Left-wing parties look set to oust Portugal's minority centre-right government as part of a drive to set up their own Socialist-led administration and end to years of harsh austerity. As Sonia Legg reports, the prospect has rattled investors and threatens to derail the country's fragile economic recovery.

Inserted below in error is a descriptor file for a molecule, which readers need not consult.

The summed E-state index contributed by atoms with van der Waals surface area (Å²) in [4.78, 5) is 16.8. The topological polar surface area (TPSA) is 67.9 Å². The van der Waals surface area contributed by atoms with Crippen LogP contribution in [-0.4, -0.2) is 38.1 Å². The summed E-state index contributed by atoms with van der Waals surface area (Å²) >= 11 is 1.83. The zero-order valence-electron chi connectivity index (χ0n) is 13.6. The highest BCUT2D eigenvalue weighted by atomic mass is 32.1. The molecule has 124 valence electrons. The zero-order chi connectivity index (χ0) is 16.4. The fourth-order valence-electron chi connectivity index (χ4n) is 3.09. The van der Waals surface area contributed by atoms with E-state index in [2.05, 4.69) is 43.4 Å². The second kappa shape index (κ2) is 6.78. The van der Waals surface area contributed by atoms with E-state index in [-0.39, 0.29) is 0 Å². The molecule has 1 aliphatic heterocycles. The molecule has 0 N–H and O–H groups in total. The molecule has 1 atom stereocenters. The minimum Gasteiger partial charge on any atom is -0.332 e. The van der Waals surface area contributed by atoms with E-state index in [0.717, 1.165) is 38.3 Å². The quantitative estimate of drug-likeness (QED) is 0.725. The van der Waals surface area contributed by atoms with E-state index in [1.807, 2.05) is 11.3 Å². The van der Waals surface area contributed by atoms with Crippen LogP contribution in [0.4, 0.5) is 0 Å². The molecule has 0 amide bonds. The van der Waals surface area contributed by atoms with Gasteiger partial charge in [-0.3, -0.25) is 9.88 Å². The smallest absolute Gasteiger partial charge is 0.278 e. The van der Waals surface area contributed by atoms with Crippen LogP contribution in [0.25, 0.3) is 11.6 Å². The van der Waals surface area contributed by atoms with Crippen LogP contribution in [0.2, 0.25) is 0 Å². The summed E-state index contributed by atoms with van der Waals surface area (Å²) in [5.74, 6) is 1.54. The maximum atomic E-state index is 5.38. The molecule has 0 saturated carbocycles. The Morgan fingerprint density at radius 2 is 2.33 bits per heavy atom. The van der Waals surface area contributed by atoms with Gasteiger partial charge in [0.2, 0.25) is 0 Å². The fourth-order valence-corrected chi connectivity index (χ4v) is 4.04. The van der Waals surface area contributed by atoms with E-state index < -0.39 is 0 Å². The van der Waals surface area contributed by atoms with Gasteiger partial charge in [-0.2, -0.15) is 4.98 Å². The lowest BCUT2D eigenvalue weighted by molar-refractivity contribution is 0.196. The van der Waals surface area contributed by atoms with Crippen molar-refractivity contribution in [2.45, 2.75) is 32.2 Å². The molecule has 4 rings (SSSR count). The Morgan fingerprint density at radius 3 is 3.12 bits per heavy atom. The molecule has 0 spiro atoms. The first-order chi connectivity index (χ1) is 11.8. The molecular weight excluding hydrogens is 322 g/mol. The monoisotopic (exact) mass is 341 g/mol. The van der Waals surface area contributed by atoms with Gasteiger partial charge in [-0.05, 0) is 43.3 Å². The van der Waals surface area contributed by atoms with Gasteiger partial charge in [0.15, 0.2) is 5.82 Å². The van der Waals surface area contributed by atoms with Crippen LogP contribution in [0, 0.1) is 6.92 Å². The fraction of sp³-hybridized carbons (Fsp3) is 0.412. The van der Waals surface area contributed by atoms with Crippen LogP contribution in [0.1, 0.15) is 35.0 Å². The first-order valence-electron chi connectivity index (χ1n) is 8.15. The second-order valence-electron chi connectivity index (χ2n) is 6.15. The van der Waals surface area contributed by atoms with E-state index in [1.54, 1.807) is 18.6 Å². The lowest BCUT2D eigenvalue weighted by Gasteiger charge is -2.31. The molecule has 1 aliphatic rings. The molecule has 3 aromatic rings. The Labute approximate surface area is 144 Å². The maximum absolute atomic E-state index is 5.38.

It's a picture postcard country and it has been a poster-child for the euro zone. But Portugal's recent election has created an uncertainty that's rattling investors, and sending bond yields higher. The government lost its majority last month as voters rejected the austerity imposed in return for an international bailout. Left-wing parties have been circling ever since - and could be about to vote down the government. But Prime Minister Pedro Passos Coelho says the country can't afford to abandon reforms. (SOUNDBITE) (Portuguese) PORTUGUESE PRIME MINISTER, PEDRO PASSOS COELHO, SAYING, "I will not collaborate and will oppose any negative policy leading to Portugal's ruin, where the Portuguese (people) are seen as mere instruments of political power games." Coelho's opponents want to return disposable income to households, overturning some wage cuts imposed by the centre-right government. They argue economic growth would do more than austerity to help reduce the budget deficit. It's a familiar argument - Greece has been having that debate for months. Adrian Schmidt is from IdeaGlobal. (SOUNDBITE) (English) Adrian Schmidt, Senior Policy Economist/FX Strategist, IDEAGlobal, saying: "I think we are at the stage when most of the austerity that needs to be done has been done and further austerity is probably counter productive." That's not the message euro zone finance ministers are giving to Greece at the moment. They've been reminded there's no more bailout money without reform. Greeks aren't impressed - a general strike will take place on Thursday. Many say new economic forecasts back up their argument. Three key organisations, including the European Commission, say Greece will head back into recession this year and next after clawing its way out of a six-year depression last year .